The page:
- Associated Press - Wednesday, March 3, 2021

PHOENIX (AP) - An Arizona corrections officer has alleged in a lawsuit against the state that she was subjected to a hostile environment while working at a prison where her supervisor was accused of sexually assaulting her and three others who worked there.

The lawsuit filed Tuesday seeks unspecified damages and said managers at the Arizona State Prison Complex in Florence turned a blind eye to pervasive sexual harassment and created an atmosphere where Sgt. Jason McClelland believed he could harass others without consequences.

The corrections officer who sued the state and corrections officials alleged that McClelland first sexually assaulted her when he pulled her behind cabinets at the Florence prison in early 2019.

The lawsuit also claimed McClelland brought her to a prison building in September 2019 - where he turned off the lights, blocked her from leaving and sexually assaulted her.

McClelland had taken her to the prison’s Tactical Support Unit building because he knew she was seeking a position on the elite team that responds to crises at prisons and wanted her “to see what she would be part of,” according to the complaint.



The officer did not initially report the sexual assaults for fear of retaliation and concerns that if she reported the sexual attacks, other officers would not back her up if she encountered dangerous situations with inmates, given McClelland’s status as a well-liked member of the staff, the lawsuit said.

McClelland was charged in August with sexually assaulting the officer and a nurse who worked for the state’s prison health care provider. A few months later, McClelland was charged with sexually assaulting two other people who worked at the prison, according to the lawsuit.

Mark Mendoza, an attorney representing McClelland, did not immediately respond to telephone messages seeking comment on the lawsuit and sexual assault allegations.

In a statement, the Arizona Department of Corrections, Rehabilitation and Reentry said its investigators arrested McClelland after they examined the allegations and then sent the case to prosecutors.

The agency said it “has zero tolerance for criminal conduct by its staff or offenders under supervision, and supports prosecution to the fullest extent of the law.”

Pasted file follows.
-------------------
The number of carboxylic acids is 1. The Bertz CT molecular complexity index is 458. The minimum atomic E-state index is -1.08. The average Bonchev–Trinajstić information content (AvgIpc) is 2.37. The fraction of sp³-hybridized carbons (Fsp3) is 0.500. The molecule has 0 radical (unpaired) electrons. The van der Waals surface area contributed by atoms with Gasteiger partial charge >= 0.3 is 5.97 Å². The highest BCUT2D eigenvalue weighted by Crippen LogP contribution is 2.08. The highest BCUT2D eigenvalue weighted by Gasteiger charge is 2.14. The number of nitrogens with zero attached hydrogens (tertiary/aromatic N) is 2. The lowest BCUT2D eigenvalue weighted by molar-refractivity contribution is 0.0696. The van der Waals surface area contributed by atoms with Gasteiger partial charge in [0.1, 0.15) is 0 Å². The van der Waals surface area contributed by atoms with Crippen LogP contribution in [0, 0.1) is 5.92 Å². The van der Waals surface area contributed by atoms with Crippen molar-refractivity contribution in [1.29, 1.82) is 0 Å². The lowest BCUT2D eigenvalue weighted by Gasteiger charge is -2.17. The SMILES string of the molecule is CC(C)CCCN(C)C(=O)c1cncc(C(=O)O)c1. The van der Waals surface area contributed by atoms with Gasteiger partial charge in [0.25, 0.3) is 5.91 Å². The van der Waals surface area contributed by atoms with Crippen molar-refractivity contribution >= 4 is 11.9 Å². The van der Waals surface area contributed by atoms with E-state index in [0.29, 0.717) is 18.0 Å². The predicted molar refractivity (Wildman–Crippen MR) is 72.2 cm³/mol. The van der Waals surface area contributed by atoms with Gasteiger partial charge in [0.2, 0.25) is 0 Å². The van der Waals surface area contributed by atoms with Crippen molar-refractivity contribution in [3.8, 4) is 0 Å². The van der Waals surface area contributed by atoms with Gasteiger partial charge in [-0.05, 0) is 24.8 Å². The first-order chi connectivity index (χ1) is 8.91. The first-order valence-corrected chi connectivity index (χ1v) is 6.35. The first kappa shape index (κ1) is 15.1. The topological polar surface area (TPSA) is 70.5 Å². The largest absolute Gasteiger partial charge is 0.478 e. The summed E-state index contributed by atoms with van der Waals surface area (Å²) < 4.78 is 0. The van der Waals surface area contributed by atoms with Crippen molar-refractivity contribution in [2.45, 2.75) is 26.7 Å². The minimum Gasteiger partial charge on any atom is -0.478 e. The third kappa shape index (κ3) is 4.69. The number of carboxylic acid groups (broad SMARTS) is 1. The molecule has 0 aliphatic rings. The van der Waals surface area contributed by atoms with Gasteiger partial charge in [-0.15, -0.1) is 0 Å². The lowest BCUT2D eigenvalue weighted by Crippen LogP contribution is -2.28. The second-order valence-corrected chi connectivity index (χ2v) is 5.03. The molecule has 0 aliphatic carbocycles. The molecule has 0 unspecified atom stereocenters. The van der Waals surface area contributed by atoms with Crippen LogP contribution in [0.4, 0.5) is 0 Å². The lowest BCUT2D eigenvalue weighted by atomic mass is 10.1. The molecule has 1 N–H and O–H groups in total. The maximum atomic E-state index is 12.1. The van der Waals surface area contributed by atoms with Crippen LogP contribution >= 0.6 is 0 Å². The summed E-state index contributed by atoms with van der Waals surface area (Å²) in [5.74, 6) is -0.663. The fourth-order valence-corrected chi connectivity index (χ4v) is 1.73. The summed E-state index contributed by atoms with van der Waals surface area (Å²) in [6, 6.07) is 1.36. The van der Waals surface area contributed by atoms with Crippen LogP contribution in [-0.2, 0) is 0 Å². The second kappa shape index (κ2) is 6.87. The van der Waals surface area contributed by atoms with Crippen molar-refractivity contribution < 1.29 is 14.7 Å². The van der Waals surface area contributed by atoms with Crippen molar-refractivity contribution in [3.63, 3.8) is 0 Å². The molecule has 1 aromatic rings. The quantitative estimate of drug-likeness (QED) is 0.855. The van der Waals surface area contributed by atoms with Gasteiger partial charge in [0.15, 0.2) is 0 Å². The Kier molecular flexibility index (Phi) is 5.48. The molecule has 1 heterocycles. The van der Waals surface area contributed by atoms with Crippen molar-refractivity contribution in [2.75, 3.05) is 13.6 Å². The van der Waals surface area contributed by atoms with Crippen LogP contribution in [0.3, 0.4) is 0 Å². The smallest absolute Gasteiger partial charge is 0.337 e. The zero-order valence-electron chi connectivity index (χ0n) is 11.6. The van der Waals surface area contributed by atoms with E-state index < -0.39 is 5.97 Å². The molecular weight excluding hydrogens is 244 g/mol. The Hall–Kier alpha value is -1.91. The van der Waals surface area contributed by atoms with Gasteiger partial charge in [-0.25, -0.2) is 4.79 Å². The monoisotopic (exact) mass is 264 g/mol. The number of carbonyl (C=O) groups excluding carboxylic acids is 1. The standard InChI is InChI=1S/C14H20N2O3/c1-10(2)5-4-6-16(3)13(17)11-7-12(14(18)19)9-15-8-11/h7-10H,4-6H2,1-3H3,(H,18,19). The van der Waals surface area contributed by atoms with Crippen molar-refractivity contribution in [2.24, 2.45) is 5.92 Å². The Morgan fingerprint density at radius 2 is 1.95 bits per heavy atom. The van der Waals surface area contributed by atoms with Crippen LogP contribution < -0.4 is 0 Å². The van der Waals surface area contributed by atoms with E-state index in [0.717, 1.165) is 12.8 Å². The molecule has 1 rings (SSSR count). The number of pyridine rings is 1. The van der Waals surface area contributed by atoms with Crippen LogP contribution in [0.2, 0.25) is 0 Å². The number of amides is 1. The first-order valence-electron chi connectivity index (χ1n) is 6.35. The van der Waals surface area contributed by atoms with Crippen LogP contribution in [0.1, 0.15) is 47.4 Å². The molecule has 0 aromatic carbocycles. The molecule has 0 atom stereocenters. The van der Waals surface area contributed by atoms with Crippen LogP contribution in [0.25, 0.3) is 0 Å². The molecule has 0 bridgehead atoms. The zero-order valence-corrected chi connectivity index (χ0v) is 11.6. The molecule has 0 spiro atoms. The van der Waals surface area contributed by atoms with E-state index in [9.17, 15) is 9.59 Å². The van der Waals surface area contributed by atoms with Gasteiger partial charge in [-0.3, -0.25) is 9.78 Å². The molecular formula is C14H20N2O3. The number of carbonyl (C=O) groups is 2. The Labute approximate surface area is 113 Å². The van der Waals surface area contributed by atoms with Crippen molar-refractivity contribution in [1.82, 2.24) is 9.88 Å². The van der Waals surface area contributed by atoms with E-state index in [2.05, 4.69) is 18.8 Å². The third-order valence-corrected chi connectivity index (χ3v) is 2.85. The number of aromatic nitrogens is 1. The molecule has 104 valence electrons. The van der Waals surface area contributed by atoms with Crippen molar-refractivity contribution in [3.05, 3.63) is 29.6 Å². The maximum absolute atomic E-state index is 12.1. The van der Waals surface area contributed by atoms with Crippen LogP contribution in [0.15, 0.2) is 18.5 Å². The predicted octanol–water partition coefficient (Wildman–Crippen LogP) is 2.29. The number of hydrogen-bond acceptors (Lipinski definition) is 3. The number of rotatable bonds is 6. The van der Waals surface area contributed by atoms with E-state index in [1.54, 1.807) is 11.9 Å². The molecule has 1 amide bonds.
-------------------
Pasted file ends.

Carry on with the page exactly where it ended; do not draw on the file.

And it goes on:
The agency did not mention in an earlier news release about the August arrest of McClelland that the alleged victims worked at the prison. Officials on Wednesday declined to confirm that the four alleged victims had worked there.

Trevor Smith, a spokesman for Pinal County Attorney Kent Volkmer’s office, which is prosecuting McClelland, confirmed that McClelland is charged with sexually assaulting four alleged victims, but did not say whether they worked at the prison.

While corrections officials said McClelland was terminated, the lawsuit said he resigned five days after his arrest.

The Associated Press is not identifying the officer who filed the lawsuit because it generally does not name alleged sexual assault victims.

The officer alleged that McClelland began to spread rumors around the prison complex that they had willingly “hooked up” and that officers subjected her to character assassination and sexual harassment, including another sergeant who offered to pay her $300 for a date, which she declined, according to the lawsuit.

When the officer transferred from the Florence prison to attend a corrections training academy, McClelland sent her emails with wording that falsely made it sound as if they were in a relationship in what she believed was an effort by McClelland to protect himself against investigations, according to the lawsuit.

Corrections officials didn’t reprimand McClelland after he made a sexual advance on another female corrections officer in August 2014 and later promoted him to sergeant, according lawsuit.

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